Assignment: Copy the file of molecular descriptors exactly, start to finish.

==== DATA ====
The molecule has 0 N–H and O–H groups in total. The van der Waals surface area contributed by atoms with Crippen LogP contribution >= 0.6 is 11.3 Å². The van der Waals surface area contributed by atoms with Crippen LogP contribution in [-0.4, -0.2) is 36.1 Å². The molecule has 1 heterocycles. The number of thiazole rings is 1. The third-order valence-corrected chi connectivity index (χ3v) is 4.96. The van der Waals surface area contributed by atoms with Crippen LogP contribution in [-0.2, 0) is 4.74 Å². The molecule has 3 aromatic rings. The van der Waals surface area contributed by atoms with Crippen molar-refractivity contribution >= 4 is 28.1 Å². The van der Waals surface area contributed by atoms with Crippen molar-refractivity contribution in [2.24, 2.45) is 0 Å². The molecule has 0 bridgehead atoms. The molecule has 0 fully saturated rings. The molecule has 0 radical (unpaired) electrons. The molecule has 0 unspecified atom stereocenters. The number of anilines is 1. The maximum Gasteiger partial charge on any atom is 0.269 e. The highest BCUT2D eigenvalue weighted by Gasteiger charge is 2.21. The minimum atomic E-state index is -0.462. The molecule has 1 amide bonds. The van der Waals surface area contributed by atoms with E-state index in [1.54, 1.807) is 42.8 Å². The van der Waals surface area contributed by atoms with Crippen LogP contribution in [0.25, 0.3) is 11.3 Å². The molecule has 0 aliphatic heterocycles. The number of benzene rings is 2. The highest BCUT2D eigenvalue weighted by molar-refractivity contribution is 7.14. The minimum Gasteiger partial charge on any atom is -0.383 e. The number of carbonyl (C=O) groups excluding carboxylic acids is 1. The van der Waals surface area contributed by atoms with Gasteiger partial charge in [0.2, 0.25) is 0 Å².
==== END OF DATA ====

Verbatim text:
The molecule has 0 N–H and O–H groups in total. The van der Waals surface area contributed by atoms with Crippen LogP contribution >= 0.6 is 11.3 Å². The van der Waals surface area contributed by atoms with Crippen LogP contribution in [-0.4, -0.2) is 36.1 Å². The molecule has 1 heterocycles. The number of thiazole rings is 1. The third-order valence-corrected chi connectivity index (χ3v) is 4.96. The van der Waals surface area contributed by atoms with Crippen LogP contribution in [-0.2, 0) is 4.74 Å². The molecule has 3 aromatic rings. The van der Waals surface area contributed by atoms with Crippen molar-refractivity contribution >= 4 is 28.1 Å². The van der Waals surface area contributed by atoms with Crippen molar-refractivity contribution in [2.24, 2.45) is 0 Å². The molecule has 0 bridgehead atoms. The molecule has 0 fully saturated rings. The molecule has 0 radical (unpaired) electrons. The molecule has 0 unspecified atom stereocenters. The number of anilines is 1. The maximum Gasteiger partial charge on any atom is 0.269 e. The highest BCUT2D eigenvalue weighted by Gasteiger charge is 2.21. The minimum atomic E-state index is -0.462. The molecule has 1 amide bonds. The van der Waals surface area contributed by atoms with E-state index in [1.54, 1.807) is 42.8 Å². The van der Waals surface area contributed by atoms with Crippen LogP contribution in [0.25, 0.3) is 11.3 Å². The molecule has 0 aliphatic heterocycles. The number of benzene rings is 2. The highest BCUT2D eigenvalue weighted by molar-refractivity contribution is 7.14. The minimum Gasteiger partial charge on any atom is -0.383 e. The number of carbonyl (C=O) groups excluding carboxylic acids is 1. The van der Waals surface area contributed by atoms with Gasteiger partial charge in [0.2, 0.25) is 0 Å².